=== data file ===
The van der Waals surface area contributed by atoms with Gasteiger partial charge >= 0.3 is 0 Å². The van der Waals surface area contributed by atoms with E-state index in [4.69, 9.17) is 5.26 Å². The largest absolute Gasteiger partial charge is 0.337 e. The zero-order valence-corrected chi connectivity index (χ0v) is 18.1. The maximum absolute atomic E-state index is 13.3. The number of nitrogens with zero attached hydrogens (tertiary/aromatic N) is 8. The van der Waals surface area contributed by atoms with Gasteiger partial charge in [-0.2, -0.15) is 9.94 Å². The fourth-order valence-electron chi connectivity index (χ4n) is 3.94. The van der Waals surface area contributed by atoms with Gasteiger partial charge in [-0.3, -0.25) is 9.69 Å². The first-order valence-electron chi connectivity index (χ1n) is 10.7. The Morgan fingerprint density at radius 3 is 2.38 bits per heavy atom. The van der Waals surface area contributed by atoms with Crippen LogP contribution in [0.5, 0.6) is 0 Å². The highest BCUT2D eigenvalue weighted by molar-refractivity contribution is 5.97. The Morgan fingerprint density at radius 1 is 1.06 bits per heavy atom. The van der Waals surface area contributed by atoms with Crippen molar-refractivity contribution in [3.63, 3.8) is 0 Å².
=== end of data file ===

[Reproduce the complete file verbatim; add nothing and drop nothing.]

The van der Waals surface area contributed by atoms with Gasteiger partial charge >= 0.3 is 0 Å². The van der Waals surface area contributed by atoms with E-state index in [4.69, 9.17) is 5.26 Å². The largest absolute Gasteiger partial charge is 0.337 e. The zero-order valence-corrected chi connectivity index (χ0v) is 18.1. The maximum absolute atomic E-state index is 13.3. The number of nitrogens with zero attached hydrogens (tertiary/aromatic N) is 8. The van der Waals surface area contributed by atoms with Gasteiger partial charge in [-0.2, -0.15) is 9.94 Å². The fourth-order valence-electron chi connectivity index (χ4n) is 3.94. The van der Waals surface area contributed by atoms with Gasteiger partial charge in [-0.3, -0.25) is 9.69 Å². The first-order valence-electron chi connectivity index (χ1n) is 10.7. The Morgan fingerprint density at radius 3 is 2.38 bits per heavy atom. The van der Waals surface area contributed by atoms with Crippen LogP contribution in [0.5, 0.6) is 0 Å². The highest BCUT2D eigenvalue weighted by molar-refractivity contribution is 5.97. The Morgan fingerprint density at radius 1 is 1.06 bits per heavy atom. The van der Waals surface area contributed by atoms with Crippen molar-refractivity contribution in [3.63, 3.8) is 0 Å².